In March, the IPCC released a devastating summary of its forthcoming “synthesis report” on recent climate research. In addition to cataloguing the horrors expected to result on our current climate trajectory, it reiterates the only surefire way to halt these trends: “From a physical science perspective, limiting human-caused global warming to a specific level requires . . . reaching at least net zero CO2 emissions.” In other words, humans must figure out how to remove as much carbon from the atmosphere as we put into it each year.
This scientific concept of net-zero emissions has quickly become an organizing policy paradigm, enshrined in the Paris Agreement and manifested in thousands of “net-zero” pledges developed by countries, states, cities, and private companies. Collectively, these pledges now purport to cover more than 91% of the global economy. If this figure sounds too good to be true, that’s because it likely is. Already, there is evidence that many entities will fall short of their pledges. But even among those concerned about pledge integrity, the problem is usually framed as one of enforcement, best addressed via standard-setting organizations and market certification schemes that serve as a check against false promises.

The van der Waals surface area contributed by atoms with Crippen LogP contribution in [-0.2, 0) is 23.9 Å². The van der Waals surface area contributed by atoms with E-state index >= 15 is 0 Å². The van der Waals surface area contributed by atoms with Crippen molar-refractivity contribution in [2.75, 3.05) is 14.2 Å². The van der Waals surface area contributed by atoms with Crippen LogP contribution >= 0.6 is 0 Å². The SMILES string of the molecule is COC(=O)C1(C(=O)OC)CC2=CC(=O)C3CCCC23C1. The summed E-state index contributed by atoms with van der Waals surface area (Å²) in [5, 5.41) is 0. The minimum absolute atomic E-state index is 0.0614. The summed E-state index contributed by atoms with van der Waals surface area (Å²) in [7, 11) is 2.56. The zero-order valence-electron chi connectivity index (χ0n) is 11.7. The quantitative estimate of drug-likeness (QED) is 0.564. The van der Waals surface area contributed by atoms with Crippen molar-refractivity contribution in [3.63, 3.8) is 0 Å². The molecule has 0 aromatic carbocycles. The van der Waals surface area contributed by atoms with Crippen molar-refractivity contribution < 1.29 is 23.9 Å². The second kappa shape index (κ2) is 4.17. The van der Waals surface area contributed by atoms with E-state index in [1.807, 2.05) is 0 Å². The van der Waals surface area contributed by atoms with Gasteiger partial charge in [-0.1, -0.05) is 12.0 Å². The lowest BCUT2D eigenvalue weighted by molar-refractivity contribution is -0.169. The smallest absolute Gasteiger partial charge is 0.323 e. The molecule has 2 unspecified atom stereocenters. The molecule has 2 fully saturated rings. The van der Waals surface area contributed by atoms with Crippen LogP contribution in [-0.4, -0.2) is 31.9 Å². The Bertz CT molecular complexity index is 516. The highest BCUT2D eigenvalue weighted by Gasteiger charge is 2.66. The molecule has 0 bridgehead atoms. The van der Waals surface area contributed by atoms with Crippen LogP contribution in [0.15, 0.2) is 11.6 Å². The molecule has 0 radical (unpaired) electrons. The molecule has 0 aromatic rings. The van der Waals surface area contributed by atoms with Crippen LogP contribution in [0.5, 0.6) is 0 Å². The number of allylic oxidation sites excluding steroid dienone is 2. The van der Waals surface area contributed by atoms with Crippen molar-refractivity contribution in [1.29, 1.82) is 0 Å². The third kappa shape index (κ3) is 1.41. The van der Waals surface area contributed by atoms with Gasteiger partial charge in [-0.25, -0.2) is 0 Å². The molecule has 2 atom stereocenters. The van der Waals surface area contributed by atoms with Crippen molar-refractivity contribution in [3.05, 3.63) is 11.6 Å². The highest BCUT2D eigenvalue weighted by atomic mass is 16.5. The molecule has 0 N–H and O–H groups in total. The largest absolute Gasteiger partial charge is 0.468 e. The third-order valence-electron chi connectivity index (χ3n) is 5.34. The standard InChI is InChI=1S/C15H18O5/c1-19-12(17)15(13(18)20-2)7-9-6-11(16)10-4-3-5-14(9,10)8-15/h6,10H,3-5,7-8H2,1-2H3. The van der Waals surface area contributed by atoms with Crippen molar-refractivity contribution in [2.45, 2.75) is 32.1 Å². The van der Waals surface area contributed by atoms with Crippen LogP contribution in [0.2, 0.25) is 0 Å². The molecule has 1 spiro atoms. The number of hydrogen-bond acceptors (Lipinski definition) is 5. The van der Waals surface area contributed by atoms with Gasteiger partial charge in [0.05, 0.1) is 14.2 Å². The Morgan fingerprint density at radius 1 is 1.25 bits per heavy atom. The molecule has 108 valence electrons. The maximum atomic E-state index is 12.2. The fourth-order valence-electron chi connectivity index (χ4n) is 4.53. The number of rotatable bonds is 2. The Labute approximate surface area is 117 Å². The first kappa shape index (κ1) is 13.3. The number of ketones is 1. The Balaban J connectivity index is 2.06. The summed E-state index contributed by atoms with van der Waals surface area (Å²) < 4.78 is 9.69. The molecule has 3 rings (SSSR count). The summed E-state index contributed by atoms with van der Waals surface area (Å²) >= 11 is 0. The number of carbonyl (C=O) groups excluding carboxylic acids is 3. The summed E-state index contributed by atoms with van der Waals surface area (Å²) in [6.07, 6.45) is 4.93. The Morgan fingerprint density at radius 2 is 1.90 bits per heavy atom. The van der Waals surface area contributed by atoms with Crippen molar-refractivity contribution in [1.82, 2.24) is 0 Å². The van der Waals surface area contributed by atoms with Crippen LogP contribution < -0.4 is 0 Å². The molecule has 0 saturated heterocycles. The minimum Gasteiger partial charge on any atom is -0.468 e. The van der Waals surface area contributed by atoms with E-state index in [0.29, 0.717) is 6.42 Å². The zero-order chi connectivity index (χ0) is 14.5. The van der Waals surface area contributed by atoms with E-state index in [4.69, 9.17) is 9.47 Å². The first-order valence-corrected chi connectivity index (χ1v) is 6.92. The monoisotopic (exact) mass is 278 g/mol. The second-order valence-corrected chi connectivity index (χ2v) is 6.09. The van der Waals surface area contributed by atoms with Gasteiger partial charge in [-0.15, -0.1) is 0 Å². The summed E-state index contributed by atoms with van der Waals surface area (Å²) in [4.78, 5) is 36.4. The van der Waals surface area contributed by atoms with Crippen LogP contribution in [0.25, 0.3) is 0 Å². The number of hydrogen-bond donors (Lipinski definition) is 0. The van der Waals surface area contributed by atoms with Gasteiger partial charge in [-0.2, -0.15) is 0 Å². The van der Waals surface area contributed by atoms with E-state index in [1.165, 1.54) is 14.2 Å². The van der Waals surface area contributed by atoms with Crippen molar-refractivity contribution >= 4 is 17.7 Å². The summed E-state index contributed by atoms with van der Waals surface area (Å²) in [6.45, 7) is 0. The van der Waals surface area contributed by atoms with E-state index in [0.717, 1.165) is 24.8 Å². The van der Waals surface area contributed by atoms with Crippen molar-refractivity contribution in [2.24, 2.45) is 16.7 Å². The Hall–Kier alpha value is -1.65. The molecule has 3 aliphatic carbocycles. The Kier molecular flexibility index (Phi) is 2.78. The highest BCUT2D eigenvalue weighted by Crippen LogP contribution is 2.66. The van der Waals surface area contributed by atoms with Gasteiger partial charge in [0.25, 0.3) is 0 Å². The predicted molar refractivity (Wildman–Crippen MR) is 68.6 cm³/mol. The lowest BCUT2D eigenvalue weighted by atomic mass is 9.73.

Let’s assume (perhaps implausibly) that these voluntary checking mechanisms work to weed out false pledges. Even still, as I have previously argued at greater length, the challenges of this new net-zero paradigm extend far beyond pledge enforcement. Net zero is anti-democratic, inequitable, and imperial. For related reasons that I focus on in this post, it is also unlikely to work as a strategy to achieve the collective global aim of net-zero carbon emissions.